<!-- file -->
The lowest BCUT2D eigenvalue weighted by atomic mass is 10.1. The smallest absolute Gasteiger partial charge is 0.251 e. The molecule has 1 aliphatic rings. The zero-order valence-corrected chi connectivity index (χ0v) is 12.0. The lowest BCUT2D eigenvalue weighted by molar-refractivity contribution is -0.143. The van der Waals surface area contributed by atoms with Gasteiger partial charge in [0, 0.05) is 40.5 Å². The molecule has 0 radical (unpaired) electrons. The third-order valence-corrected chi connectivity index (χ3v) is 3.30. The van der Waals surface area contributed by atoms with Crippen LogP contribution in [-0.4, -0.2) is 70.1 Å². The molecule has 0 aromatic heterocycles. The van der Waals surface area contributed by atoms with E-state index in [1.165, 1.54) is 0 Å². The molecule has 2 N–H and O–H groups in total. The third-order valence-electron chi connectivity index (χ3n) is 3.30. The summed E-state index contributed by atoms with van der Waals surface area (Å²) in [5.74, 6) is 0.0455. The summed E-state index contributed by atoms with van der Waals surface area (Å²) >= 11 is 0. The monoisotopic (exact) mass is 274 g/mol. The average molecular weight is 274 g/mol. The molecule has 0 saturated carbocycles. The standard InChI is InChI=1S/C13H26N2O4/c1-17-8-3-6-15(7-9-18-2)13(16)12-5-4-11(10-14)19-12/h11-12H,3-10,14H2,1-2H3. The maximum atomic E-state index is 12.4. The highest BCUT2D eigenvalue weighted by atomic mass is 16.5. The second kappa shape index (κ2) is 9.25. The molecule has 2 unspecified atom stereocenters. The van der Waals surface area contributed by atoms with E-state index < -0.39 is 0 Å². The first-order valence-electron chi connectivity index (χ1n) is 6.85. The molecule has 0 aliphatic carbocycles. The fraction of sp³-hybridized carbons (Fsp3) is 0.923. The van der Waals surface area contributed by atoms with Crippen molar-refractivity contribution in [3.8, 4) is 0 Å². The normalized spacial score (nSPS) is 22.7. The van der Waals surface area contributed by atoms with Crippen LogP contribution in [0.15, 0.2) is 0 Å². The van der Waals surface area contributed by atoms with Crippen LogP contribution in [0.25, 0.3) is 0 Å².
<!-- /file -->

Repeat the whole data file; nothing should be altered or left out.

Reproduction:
The lowest BCUT2D eigenvalue weighted by atomic mass is 10.1. The smallest absolute Gasteiger partial charge is 0.251 e. The molecule has 1 aliphatic rings. The zero-order valence-corrected chi connectivity index (χ0v) is 12.0. The lowest BCUT2D eigenvalue weighted by molar-refractivity contribution is -0.143. The van der Waals surface area contributed by atoms with Gasteiger partial charge in [0, 0.05) is 40.5 Å². The molecule has 0 radical (unpaired) electrons. The third-order valence-corrected chi connectivity index (χ3v) is 3.30. The van der Waals surface area contributed by atoms with Crippen LogP contribution in [-0.4, -0.2) is 70.1 Å². The molecule has 0 aromatic heterocycles. The van der Waals surface area contributed by atoms with E-state index in [1.165, 1.54) is 0 Å². The molecule has 2 N–H and O–H groups in total. The third-order valence-electron chi connectivity index (χ3n) is 3.30. The summed E-state index contributed by atoms with van der Waals surface area (Å²) in [5.74, 6) is 0.0455. The summed E-state index contributed by atoms with van der Waals surface area (Å²) >= 11 is 0. The monoisotopic (exact) mass is 274 g/mol. The average molecular weight is 274 g/mol. The molecule has 0 saturated carbocycles. The standard InChI is InChI=1S/C13H26N2O4/c1-17-8-3-6-15(7-9-18-2)13(16)12-5-4-11(10-14)19-12/h11-12H,3-10,14H2,1-2H3. The maximum atomic E-state index is 12.4. The highest BCUT2D eigenvalue weighted by atomic mass is 16.5. The second kappa shape index (κ2) is 9.25. The molecule has 2 unspecified atom stereocenters. The van der Waals surface area contributed by atoms with E-state index < -0.39 is 0 Å². The first-order valence-electron chi connectivity index (χ1n) is 6.85. The molecule has 0 aliphatic carbocycles. The fraction of sp³-hybridized carbons (Fsp3) is 0.923. The van der Waals surface area contributed by atoms with Crippen molar-refractivity contribution in [3.8, 4) is 0 Å². The normalized spacial score (nSPS) is 22.7. The van der Waals surface area contributed by atoms with Crippen LogP contribution in [0.15, 0.2) is 0 Å². The van der Waals surface area contributed by atoms with Crippen LogP contribution in [0.25, 0.3) is 0 Å².